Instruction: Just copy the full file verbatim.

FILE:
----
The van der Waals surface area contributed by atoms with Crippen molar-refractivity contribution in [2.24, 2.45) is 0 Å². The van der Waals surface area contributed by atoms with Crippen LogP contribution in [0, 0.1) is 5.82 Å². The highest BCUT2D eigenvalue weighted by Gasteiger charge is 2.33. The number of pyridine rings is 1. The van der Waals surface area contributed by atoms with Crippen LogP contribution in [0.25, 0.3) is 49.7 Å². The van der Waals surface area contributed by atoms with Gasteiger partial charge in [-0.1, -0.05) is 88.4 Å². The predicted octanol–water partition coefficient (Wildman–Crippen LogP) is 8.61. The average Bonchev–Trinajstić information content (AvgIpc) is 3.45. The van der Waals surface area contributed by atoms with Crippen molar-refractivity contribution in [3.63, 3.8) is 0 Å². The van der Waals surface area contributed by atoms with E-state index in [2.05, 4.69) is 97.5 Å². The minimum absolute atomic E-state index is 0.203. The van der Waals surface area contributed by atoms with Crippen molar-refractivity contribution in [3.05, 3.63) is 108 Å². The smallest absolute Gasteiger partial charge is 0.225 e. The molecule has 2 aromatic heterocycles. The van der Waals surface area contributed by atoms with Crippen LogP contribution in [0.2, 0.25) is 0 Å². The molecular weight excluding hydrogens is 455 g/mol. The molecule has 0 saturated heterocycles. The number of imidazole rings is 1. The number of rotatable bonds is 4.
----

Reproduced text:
The van der Waals surface area contributed by atoms with Crippen molar-refractivity contribution in [2.24, 2.45) is 0 Å². The van der Waals surface area contributed by atoms with Crippen LogP contribution in [0, 0.1) is 5.82 Å². The highest BCUT2D eigenvalue weighted by Gasteiger charge is 2.33. The number of pyridine rings is 1. The van der Waals surface area contributed by atoms with Crippen LogP contribution in [0.25, 0.3) is 49.7 Å². The van der Waals surface area contributed by atoms with Gasteiger partial charge in [-0.1, -0.05) is 88.4 Å². The predicted octanol–water partition coefficient (Wildman–Crippen LogP) is 8.61. The average Bonchev–Trinajstić information content (AvgIpc) is 3.45. The van der Waals surface area contributed by atoms with Crippen molar-refractivity contribution in [3.63, 3.8) is 0 Å². The van der Waals surface area contributed by atoms with E-state index in [2.05, 4.69) is 97.5 Å². The minimum absolute atomic E-state index is 0.203. The van der Waals surface area contributed by atoms with Crippen molar-refractivity contribution in [3.05, 3.63) is 108 Å². The smallest absolute Gasteiger partial charge is 0.225 e. The molecule has 2 aromatic heterocycles. The van der Waals surface area contributed by atoms with Crippen LogP contribution in [0.2, 0.25) is 0 Å². The molecular weight excluding hydrogens is 455 g/mol. The molecule has 0 saturated heterocycles. The number of imidazole rings is 1. The number of rotatable bonds is 4.